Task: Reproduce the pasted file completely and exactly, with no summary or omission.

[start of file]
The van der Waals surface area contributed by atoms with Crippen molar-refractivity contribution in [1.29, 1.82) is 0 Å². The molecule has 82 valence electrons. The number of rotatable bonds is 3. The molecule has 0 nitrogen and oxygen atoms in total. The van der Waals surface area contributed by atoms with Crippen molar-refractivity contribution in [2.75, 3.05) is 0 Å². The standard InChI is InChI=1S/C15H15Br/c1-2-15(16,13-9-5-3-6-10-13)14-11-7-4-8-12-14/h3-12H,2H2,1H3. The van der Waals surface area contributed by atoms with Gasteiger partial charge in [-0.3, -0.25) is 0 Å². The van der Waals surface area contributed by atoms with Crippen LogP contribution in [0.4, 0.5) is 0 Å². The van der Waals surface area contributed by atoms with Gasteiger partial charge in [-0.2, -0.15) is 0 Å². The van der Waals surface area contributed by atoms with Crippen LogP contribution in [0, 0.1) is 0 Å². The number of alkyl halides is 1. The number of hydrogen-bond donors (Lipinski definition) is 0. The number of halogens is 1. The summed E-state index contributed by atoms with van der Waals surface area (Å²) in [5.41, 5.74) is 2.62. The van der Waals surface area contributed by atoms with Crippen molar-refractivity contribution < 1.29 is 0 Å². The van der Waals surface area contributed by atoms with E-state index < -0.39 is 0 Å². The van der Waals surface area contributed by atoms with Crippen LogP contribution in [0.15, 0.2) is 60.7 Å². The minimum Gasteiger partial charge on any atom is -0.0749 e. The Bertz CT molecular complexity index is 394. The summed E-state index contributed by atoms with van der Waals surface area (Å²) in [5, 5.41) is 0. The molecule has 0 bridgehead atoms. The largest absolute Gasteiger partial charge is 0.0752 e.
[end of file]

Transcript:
The van der Waals surface area contributed by atoms with Crippen molar-refractivity contribution in [1.29, 1.82) is 0 Å². The molecule has 82 valence electrons. The number of rotatable bonds is 3. The molecule has 0 nitrogen and oxygen atoms in total. The van der Waals surface area contributed by atoms with Crippen molar-refractivity contribution in [2.75, 3.05) is 0 Å². The standard InChI is InChI=1S/C15H15Br/c1-2-15(16,13-9-5-3-6-10-13)14-11-7-4-8-12-14/h3-12H,2H2,1H3. The van der Waals surface area contributed by atoms with Gasteiger partial charge in [-0.3, -0.25) is 0 Å². The van der Waals surface area contributed by atoms with Crippen LogP contribution in [0.4, 0.5) is 0 Å². The van der Waals surface area contributed by atoms with Gasteiger partial charge in [-0.2, -0.15) is 0 Å². The van der Waals surface area contributed by atoms with Crippen LogP contribution in [0, 0.1) is 0 Å². The number of alkyl halides is 1. The number of hydrogen-bond donors (Lipinski definition) is 0. The number of halogens is 1. The summed E-state index contributed by atoms with van der Waals surface area (Å²) in [5.41, 5.74) is 2.62. The van der Waals surface area contributed by atoms with Crippen molar-refractivity contribution < 1.29 is 0 Å². The van der Waals surface area contributed by atoms with E-state index < -0.39 is 0 Å². The van der Waals surface area contributed by atoms with Crippen LogP contribution in [0.15, 0.2) is 60.7 Å². The minimum Gasteiger partial charge on any atom is -0.0749 e. The Bertz CT molecular complexity index is 394. The summed E-state index contributed by atoms with van der Waals surface area (Å²) in [5, 5.41) is 0. The molecule has 0 bridgehead atoms. The largest absolute Gasteiger partial charge is 0.0752 e.